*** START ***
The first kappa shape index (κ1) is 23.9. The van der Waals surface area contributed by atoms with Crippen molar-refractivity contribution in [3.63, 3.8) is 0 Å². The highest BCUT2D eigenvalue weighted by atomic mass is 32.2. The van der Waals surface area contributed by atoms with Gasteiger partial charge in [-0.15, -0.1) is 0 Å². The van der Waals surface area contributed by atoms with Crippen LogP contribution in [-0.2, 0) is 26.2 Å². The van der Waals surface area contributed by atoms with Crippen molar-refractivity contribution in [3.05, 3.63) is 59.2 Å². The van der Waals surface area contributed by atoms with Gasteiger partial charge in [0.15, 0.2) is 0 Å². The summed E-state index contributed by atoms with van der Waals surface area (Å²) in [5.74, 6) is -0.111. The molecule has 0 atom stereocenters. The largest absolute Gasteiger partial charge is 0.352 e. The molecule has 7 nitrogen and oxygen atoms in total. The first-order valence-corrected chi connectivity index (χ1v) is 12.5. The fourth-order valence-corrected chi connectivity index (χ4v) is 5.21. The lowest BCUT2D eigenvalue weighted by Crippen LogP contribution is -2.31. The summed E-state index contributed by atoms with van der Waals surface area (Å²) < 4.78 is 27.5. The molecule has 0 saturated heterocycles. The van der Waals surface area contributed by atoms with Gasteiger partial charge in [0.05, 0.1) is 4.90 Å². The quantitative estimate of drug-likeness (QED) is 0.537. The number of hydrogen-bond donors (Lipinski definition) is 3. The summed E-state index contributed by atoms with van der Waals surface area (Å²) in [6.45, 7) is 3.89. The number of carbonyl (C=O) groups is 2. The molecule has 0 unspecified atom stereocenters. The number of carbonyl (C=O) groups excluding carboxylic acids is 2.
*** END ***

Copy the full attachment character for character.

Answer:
The first kappa shape index (κ1) is 23.9. The van der Waals surface area contributed by atoms with Crippen molar-refractivity contribution in [3.63, 3.8) is 0 Å². The highest BCUT2D eigenvalue weighted by atomic mass is 32.2. The van der Waals surface area contributed by atoms with Gasteiger partial charge in [-0.15, -0.1) is 0 Å². The van der Waals surface area contributed by atoms with Crippen LogP contribution in [-0.2, 0) is 26.2 Å². The van der Waals surface area contributed by atoms with Crippen molar-refractivity contribution in [3.05, 3.63) is 59.2 Å². The van der Waals surface area contributed by atoms with Gasteiger partial charge in [0.15, 0.2) is 0 Å². The summed E-state index contributed by atoms with van der Waals surface area (Å²) in [5.74, 6) is -0.111. The molecule has 0 atom stereocenters. The largest absolute Gasteiger partial charge is 0.352 e. The molecule has 7 nitrogen and oxygen atoms in total. The first-order valence-corrected chi connectivity index (χ1v) is 12.5. The fourth-order valence-corrected chi connectivity index (χ4v) is 5.21. The lowest BCUT2D eigenvalue weighted by Crippen LogP contribution is -2.31. The summed E-state index contributed by atoms with van der Waals surface area (Å²) < 4.78 is 27.5. The molecule has 0 saturated heterocycles. The van der Waals surface area contributed by atoms with Gasteiger partial charge in [0.05, 0.1) is 4.90 Å². The quantitative estimate of drug-likeness (QED) is 0.537. The number of hydrogen-bond donors (Lipinski definition) is 3. The summed E-state index contributed by atoms with van der Waals surface area (Å²) in [6.45, 7) is 3.89. The number of carbonyl (C=O) groups is 2. The molecule has 0 unspecified atom stereocenters. The number of carbonyl (C=O) groups excluding carboxylic acids is 2.